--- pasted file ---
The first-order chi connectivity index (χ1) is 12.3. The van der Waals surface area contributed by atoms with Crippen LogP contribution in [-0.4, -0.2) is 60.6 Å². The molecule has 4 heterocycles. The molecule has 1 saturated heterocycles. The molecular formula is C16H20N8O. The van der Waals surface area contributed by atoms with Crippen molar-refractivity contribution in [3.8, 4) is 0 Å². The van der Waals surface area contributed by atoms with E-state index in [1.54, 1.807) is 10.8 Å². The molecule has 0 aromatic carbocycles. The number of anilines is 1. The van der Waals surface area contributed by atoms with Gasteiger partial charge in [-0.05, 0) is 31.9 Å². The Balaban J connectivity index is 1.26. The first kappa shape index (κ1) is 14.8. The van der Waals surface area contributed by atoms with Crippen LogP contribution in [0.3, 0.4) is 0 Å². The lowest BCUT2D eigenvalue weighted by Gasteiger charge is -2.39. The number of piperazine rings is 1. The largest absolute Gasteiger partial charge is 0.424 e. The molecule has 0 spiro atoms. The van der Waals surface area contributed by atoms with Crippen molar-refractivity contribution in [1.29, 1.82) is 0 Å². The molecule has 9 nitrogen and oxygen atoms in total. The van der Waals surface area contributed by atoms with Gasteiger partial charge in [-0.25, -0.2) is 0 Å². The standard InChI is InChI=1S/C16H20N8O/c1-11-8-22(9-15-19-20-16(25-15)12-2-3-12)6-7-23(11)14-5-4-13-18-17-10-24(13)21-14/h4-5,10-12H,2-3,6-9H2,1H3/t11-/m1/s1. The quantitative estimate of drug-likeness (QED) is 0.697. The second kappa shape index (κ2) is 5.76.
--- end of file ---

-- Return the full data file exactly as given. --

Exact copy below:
The first-order chi connectivity index (χ1) is 12.3. The van der Waals surface area contributed by atoms with Crippen LogP contribution in [-0.4, -0.2) is 60.6 Å². The molecule has 4 heterocycles. The molecule has 1 saturated heterocycles. The molecular formula is C16H20N8O. The van der Waals surface area contributed by atoms with Crippen molar-refractivity contribution in [3.8, 4) is 0 Å². The van der Waals surface area contributed by atoms with E-state index in [1.54, 1.807) is 10.8 Å². The molecule has 0 aromatic carbocycles. The number of anilines is 1. The van der Waals surface area contributed by atoms with Gasteiger partial charge in [-0.05, 0) is 31.9 Å². The Balaban J connectivity index is 1.26. The first kappa shape index (κ1) is 14.8. The van der Waals surface area contributed by atoms with Crippen LogP contribution in [0.3, 0.4) is 0 Å². The lowest BCUT2D eigenvalue weighted by Gasteiger charge is -2.39. The number of piperazine rings is 1. The largest absolute Gasteiger partial charge is 0.424 e. The molecule has 0 spiro atoms. The van der Waals surface area contributed by atoms with Crippen molar-refractivity contribution in [1.29, 1.82) is 0 Å². The molecule has 9 nitrogen and oxygen atoms in total. The van der Waals surface area contributed by atoms with Gasteiger partial charge in [-0.25, -0.2) is 0 Å². The standard InChI is InChI=1S/C16H20N8O/c1-11-8-22(9-15-19-20-16(25-15)12-2-3-12)6-7-23(11)14-5-4-13-18-17-10-24(13)21-14/h4-5,10-12H,2-3,6-9H2,1H3/t11-/m1/s1. The quantitative estimate of drug-likeness (QED) is 0.697. The second kappa shape index (κ2) is 5.76.